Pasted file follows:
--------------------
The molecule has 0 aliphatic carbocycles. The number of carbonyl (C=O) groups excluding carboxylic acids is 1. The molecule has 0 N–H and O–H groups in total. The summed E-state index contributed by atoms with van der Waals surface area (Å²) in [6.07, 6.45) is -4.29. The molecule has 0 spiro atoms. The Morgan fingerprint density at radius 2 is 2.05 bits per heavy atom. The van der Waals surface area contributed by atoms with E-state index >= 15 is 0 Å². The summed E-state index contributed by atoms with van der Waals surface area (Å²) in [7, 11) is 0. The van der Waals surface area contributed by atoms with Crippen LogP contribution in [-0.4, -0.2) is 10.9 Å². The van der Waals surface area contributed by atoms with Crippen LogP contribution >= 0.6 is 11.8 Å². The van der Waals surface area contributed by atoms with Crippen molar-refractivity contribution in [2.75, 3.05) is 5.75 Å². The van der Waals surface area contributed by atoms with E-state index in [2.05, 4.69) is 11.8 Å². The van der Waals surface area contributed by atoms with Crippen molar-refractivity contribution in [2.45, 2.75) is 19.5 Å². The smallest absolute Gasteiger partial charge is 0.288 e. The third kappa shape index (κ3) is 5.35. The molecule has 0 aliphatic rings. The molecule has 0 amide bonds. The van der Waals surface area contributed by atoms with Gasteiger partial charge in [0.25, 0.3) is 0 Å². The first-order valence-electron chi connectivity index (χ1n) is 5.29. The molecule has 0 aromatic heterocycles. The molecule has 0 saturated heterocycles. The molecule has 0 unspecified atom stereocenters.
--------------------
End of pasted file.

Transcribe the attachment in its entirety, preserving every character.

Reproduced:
The molecule has 0 aliphatic carbocycles. The number of carbonyl (C=O) groups excluding carboxylic acids is 1. The molecule has 0 N–H and O–H groups in total. The summed E-state index contributed by atoms with van der Waals surface area (Å²) in [6.07, 6.45) is -4.29. The molecule has 0 spiro atoms. The Morgan fingerprint density at radius 2 is 2.05 bits per heavy atom. The van der Waals surface area contributed by atoms with E-state index >= 15 is 0 Å². The summed E-state index contributed by atoms with van der Waals surface area (Å²) in [7, 11) is 0. The van der Waals surface area contributed by atoms with Crippen LogP contribution in [-0.4, -0.2) is 10.9 Å². The van der Waals surface area contributed by atoms with Crippen LogP contribution >= 0.6 is 11.8 Å². The van der Waals surface area contributed by atoms with Crippen molar-refractivity contribution in [2.75, 3.05) is 5.75 Å². The van der Waals surface area contributed by atoms with E-state index in [2.05, 4.69) is 11.8 Å². The van der Waals surface area contributed by atoms with Crippen molar-refractivity contribution in [2.45, 2.75) is 19.5 Å². The smallest absolute Gasteiger partial charge is 0.288 e. The third kappa shape index (κ3) is 5.35. The molecule has 0 aliphatic rings. The molecule has 0 amide bonds. The van der Waals surface area contributed by atoms with Gasteiger partial charge in [0.25, 0.3) is 0 Å². The first-order valence-electron chi connectivity index (χ1n) is 5.29. The molecule has 0 aromatic heterocycles. The molecule has 0 saturated heterocycles. The molecule has 0 unspecified atom stereocenters.